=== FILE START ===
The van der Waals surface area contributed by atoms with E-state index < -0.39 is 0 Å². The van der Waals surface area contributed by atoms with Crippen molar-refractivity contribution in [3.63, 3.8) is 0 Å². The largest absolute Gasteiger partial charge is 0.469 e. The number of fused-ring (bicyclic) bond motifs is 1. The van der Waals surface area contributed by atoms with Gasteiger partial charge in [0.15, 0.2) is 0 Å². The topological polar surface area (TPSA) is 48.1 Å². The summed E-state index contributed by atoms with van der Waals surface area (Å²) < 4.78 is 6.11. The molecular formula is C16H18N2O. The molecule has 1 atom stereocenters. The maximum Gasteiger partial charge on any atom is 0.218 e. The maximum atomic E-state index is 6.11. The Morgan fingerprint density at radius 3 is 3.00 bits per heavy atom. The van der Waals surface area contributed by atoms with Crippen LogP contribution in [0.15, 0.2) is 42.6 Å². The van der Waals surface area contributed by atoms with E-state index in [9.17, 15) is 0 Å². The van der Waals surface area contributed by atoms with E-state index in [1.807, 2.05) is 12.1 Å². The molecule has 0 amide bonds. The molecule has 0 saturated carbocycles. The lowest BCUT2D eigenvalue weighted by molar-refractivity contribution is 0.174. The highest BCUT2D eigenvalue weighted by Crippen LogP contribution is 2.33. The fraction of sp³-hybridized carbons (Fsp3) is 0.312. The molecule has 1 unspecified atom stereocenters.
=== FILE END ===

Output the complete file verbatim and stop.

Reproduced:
The van der Waals surface area contributed by atoms with E-state index < -0.39 is 0 Å². The van der Waals surface area contributed by atoms with Crippen molar-refractivity contribution in [3.63, 3.8) is 0 Å². The largest absolute Gasteiger partial charge is 0.469 e. The number of fused-ring (bicyclic) bond motifs is 1. The van der Waals surface area contributed by atoms with Gasteiger partial charge in [0.15, 0.2) is 0 Å². The topological polar surface area (TPSA) is 48.1 Å². The summed E-state index contributed by atoms with van der Waals surface area (Å²) < 4.78 is 6.11. The molecular formula is C16H18N2O. The molecule has 1 atom stereocenters. The maximum Gasteiger partial charge on any atom is 0.218 e. The maximum atomic E-state index is 6.11. The Morgan fingerprint density at radius 3 is 3.00 bits per heavy atom. The van der Waals surface area contributed by atoms with Crippen LogP contribution in [0.15, 0.2) is 42.6 Å². The van der Waals surface area contributed by atoms with E-state index in [9.17, 15) is 0 Å². The van der Waals surface area contributed by atoms with E-state index in [1.807, 2.05) is 12.1 Å². The molecule has 0 amide bonds. The molecule has 0 saturated carbocycles. The lowest BCUT2D eigenvalue weighted by molar-refractivity contribution is 0.174. The highest BCUT2D eigenvalue weighted by Crippen LogP contribution is 2.33. The fraction of sp³-hybridized carbons (Fsp3) is 0.312. The molecule has 1 unspecified atom stereocenters.